How to Refactor to Configurable Dependency in 5 Steps

Configurable Dependency, also known as Dependency Injection, is a pattern that enables you to switch dependencies of your application. The term was coined by Alistair Cockburn.

Say your application has a GUI. But your administrator wants to use certain functions via the console. Or your production code calls an external service. But your tests shouldn’t call the service, since it doesn’t provide reliable results. Or the service isn’t always available.

Here’s where a Configurable Dependency is helpful. Depending on context, you use one dependency or the other.

A lot of articles attempt to explain the pattern. But they embed it in a broader context, like ports and adapters architecture. That makes understanding harder than necessary. I know, I’ve written such articles myself.

On top of that, many articles focus on greenfield applications. But most of us have to maintain applications that already exist.

Let’s start with a simple class that has a hard-wired dependency. Then we’ll refactor it to a class that has a Configurable Dependency.

The example is trivial, but the refactoring steps are generally applicable to your own application if you’re in a similar situation.

I’ll refer to an example GitHub project in the article. It shows the steps to perform, in its commit history. At the end of the article, there are appendices for IntelliJ IDEA and Eclipse. They show how to do the refactoring steps in your IDE.

Say you have a class called Calculator. It’s the equivalent of “business logic”. At the end of each calculation, it prints the result to the screen. In a real world application, it might save something to a database instead.

Here’s the code:

package example; public class Calculator { public Calculator(){ } public long add(long one, long two) { long result = one + two; printResult(result); return result; } public long sub(long one, long two) { long result = one - two; printResult(result); return result; } private void printResult(long result) { System.out.println("The result is: " + result); }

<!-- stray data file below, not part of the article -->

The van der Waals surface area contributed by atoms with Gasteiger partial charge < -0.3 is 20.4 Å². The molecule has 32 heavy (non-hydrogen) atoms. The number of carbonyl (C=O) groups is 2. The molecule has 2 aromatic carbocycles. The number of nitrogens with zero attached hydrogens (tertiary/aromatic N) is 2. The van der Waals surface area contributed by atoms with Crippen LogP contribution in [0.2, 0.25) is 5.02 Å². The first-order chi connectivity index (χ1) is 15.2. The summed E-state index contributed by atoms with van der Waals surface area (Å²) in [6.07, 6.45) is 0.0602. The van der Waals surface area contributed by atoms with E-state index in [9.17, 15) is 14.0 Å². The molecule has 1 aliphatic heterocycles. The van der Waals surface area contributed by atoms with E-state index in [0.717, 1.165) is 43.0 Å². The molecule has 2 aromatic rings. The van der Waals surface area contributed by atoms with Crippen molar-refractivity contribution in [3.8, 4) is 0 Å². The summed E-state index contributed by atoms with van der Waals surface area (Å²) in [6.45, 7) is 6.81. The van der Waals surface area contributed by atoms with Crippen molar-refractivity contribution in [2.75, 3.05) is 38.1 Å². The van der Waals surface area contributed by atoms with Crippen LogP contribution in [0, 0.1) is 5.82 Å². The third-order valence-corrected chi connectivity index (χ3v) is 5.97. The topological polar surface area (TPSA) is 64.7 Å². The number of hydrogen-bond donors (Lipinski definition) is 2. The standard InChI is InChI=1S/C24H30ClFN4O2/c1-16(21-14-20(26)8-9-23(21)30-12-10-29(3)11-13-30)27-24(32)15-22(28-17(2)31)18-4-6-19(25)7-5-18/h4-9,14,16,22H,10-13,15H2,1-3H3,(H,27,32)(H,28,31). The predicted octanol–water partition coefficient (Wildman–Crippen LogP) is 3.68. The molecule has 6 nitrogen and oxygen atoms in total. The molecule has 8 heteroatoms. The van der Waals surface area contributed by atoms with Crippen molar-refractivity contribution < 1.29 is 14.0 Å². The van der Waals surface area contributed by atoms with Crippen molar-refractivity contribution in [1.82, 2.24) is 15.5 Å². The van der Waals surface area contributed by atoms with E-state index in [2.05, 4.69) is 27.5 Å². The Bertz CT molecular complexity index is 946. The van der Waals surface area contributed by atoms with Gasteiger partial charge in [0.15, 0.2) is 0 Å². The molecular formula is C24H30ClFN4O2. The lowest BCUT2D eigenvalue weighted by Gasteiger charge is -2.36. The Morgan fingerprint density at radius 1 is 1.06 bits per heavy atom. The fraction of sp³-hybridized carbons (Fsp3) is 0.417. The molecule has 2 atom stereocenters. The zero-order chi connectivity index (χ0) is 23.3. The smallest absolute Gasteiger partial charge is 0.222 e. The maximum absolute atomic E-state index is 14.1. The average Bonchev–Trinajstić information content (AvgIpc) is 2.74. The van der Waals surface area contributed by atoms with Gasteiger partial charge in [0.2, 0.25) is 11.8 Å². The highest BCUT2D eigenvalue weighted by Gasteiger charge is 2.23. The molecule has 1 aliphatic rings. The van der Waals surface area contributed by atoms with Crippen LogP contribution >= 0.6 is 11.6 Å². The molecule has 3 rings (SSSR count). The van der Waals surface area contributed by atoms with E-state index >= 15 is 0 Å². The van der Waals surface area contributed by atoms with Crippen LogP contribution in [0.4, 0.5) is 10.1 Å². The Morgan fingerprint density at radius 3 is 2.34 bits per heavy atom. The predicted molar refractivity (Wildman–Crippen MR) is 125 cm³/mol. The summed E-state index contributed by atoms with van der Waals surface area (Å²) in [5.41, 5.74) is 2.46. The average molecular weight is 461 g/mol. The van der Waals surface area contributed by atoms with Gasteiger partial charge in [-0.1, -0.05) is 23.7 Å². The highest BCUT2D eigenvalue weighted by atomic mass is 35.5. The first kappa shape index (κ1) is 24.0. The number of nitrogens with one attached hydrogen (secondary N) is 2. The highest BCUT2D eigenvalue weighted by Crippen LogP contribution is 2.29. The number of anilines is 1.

}

Now if you want to test that class, your test code may look like this:

package example; import static org.junit.jupiter.api.Assertions.*;
import org.junit.jupiter.api.*; class CalculatorTest { private Calculator calculator; @BeforeEach void setup() { calculator = new Calculator(); } @Test void addsToNumbers() { long result = calculator.add(1, 2); assertEquals(3, result); } @Test void subtractsToNumbers() { long result = calculator.sub(5, 1); assertEquals(4, result); }
} 

Every time you run your test, it prints the results to the screen. That’s unnecessary. It slows your tests down.

With dependency injection, you can still assert the result in the test. But you avoid printing the result to the screen (or saving the result to the database, the file system, or somewhere else).

Step 1: Move Dependency Creation to the Constructor

Find out where an instance of the dependent class is created. Move creation to the constructor by assigning the instance to a field. Use the field throughout the class, so that only the constructor creates the dependency.

The example code is a bit different. The dependency is a static one, System.out. But as described above, the refactored code assigns it to the printer field in the constructor.

So the Calculator class now looks like this:

package example; import java.io.PrintStream; public class Calculator { private final PrintStream printer; public Calculator(){ printer = System.out; } public long add(long one, long two) { long result = one + two; printResult(result); return result; } public long sub(long one, long two) { long result = one - two; printResult(result); return result; } private void printResult(long result) { printer.println("The result is: " + result); }
}

Run the test. It still needs to pass.

Step 2: Pass the Dependency as a Constructor Argument